Thu Bon River, one of the nicest waterways in Vietnam

Published:  17:06 Saturday - December 17, 2011

For tourists who are interested in a river tour or an eco-tour to the countryside of Vietnam, taking a boat ride on the Thu Bon River may be their most enjoyable experience when they come to Quang Nam - Da Nang.

Originating from Ngoc Linh Mountain in Dak Glei District, Kon Tum Province, the Thu Bon River flows into the sea via Cua Dai Estuary in Hoi An Town in Quang Nam Province. A tributary runs to the Vinh Dien River to pour water into the Han River in Danang City. And before going to the sea, part of the Thu Bon River courses through the Truong Giang River to pour into An Hoa Tam Quang Bay in Nui Thanh District. 

The Thu Bon River basin covers an area of over 10,000 square kilometers in Quang Nam Province and is ranked fourth for hydropower potential in Vietnam.

The river is responsible in a big way for the traditional and historical heritage of the town of Hoi An. The now fishing town of Hoi An was a popular international trade destination and also a convenient stopover for many merchant ships bound to and for China and other countries. 

Trade in the town via the Thu Bon River in Hoi An thrived from the 16th to the 18th centuries. In fact, most of the current populations of the town are descendants of traders and merchants who chose to settle down in the town. It is believed that in those days the Thu Bon River in Hoi An had a larger estuary area that facilitated trade and communication. The formation of the bays and shores of the river today that are made of sandbanks and guarded by lagoons indicate to this.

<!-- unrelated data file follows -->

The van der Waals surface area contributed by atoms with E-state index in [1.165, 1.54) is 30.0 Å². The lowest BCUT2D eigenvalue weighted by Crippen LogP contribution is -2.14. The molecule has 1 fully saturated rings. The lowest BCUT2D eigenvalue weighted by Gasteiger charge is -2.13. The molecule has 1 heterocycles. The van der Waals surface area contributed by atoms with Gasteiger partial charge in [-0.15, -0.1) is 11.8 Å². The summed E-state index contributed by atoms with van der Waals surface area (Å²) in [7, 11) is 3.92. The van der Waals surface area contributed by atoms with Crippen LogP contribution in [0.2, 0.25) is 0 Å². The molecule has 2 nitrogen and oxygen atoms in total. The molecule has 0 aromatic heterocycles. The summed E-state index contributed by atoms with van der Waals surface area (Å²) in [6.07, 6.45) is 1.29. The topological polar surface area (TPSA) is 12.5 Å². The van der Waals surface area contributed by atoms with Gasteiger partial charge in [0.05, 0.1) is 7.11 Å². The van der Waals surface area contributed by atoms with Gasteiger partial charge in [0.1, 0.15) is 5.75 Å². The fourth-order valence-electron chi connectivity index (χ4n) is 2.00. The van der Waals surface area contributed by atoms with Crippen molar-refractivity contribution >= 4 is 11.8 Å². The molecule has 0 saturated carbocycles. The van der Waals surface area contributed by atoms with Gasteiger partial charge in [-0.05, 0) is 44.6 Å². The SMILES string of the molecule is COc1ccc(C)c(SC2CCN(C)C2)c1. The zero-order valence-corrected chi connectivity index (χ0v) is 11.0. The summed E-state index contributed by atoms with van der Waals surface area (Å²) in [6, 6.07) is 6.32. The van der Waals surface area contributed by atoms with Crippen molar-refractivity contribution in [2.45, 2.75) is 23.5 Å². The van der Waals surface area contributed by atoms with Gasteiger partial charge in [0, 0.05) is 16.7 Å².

Along the banks are many well-known craft centers such as Thanh Ha for pottery, Phuoc Kieu for bronze casting, Kim Bong for carpentry, Tra Que for vegetables, Ma Chau for silk, Phu Chiem for rice paper and Que Minh for conical hats.Along the banks are numerous wharves and markets reflecting the rural lifestyle, and simple villages steeped in memories. The Trung Phuoc floating market is the busiest trading place in the region.

The Thu Bon River is likened to the Ganges River in India because it is a silt source forming the delta. Strangely, despite cultural interchange, the very northern and southern banks of the Thu Bon River have their own cultural differences characterized by voices, routine activities, festivals and even relics from each area. In the southern bank, the Champa culture still figures in daily activities, customs and festivals for local residents.

The Thu Bon Goddess Festival falls on the 12th day of the second lunar month, and is held solemnly in My Luoc Village, where a water procession is the most important part of the ceremony. Locals scoop water from the Thu Bon River and pour it into the jars, then carry them on their heads back to the village in deference to the river.

In the upstream district of Hiep Duc, locals set up a long house with an altar on the top to suspend a boat. The rituals around the boats aim to honor the “river mother” in the spiritual lives of locals.

From Hoi An, visitors can rent a boat and stop at the beautiful villages located along the river.

Tourists also can visit Dai Buong, an orchard village similar to those found in the southern region with rambutan, durian and mangosteen. Tourists will have the chance to enjoy durian wine, which has an unforgettable flavor.

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